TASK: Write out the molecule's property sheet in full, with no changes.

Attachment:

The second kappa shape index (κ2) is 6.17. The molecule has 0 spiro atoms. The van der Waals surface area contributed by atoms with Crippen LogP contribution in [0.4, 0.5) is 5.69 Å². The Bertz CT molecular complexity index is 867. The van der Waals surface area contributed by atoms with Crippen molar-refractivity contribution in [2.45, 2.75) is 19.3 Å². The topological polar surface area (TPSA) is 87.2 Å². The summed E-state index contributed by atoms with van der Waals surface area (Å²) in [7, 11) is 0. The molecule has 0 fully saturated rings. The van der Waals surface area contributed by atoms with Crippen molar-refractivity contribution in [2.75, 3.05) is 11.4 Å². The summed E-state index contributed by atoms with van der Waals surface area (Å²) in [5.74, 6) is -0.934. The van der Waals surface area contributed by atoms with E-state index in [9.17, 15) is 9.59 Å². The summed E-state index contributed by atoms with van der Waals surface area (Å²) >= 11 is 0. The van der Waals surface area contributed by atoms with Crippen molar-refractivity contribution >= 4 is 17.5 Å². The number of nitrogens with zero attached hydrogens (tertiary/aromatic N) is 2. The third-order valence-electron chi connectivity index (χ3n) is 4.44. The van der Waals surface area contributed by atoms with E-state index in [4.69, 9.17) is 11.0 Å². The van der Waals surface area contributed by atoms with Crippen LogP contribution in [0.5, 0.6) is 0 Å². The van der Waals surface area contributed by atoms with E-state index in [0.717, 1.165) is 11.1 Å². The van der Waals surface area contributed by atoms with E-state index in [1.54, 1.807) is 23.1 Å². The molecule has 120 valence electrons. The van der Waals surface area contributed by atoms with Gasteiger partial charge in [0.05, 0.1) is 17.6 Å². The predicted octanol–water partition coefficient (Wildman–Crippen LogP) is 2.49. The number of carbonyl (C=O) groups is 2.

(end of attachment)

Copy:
The second kappa shape index (κ2) is 6.17. The molecule has 0 spiro atoms. The van der Waals surface area contributed by atoms with Crippen LogP contribution in [0.4, 0.5) is 5.69 Å². The Bertz CT molecular complexity index is 867. The van der Waals surface area contributed by atoms with Crippen molar-refractivity contribution in [2.45, 2.75) is 19.3 Å². The topological polar surface area (TPSA) is 87.2 Å². The summed E-state index contributed by atoms with van der Waals surface area (Å²) in [7, 11) is 0. The molecule has 0 fully saturated rings. The van der Waals surface area contributed by atoms with Crippen molar-refractivity contribution in [2.75, 3.05) is 11.4 Å². The summed E-state index contributed by atoms with van der Waals surface area (Å²) in [5.74, 6) is -0.934. The van der Waals surface area contributed by atoms with E-state index in [9.17, 15) is 9.59 Å². The summed E-state index contributed by atoms with van der Waals surface area (Å²) >= 11 is 0. The van der Waals surface area contributed by atoms with Crippen molar-refractivity contribution >= 4 is 17.5 Å². The number of nitrogens with zero attached hydrogens (tertiary/aromatic N) is 2. The third-order valence-electron chi connectivity index (χ3n) is 4.44. The van der Waals surface area contributed by atoms with E-state index in [4.69, 9.17) is 11.0 Å². The van der Waals surface area contributed by atoms with Crippen LogP contribution in [0.5, 0.6) is 0 Å². The van der Waals surface area contributed by atoms with E-state index in [0.717, 1.165) is 11.1 Å². The van der Waals surface area contributed by atoms with E-state index in [1.54, 1.807) is 23.1 Å². The molecule has 120 valence electrons. The van der Waals surface area contributed by atoms with Gasteiger partial charge in [0.05, 0.1) is 17.6 Å². The predicted octanol–water partition coefficient (Wildman–Crippen LogP) is 2.49. The number of carbonyl (C=O) groups is 2.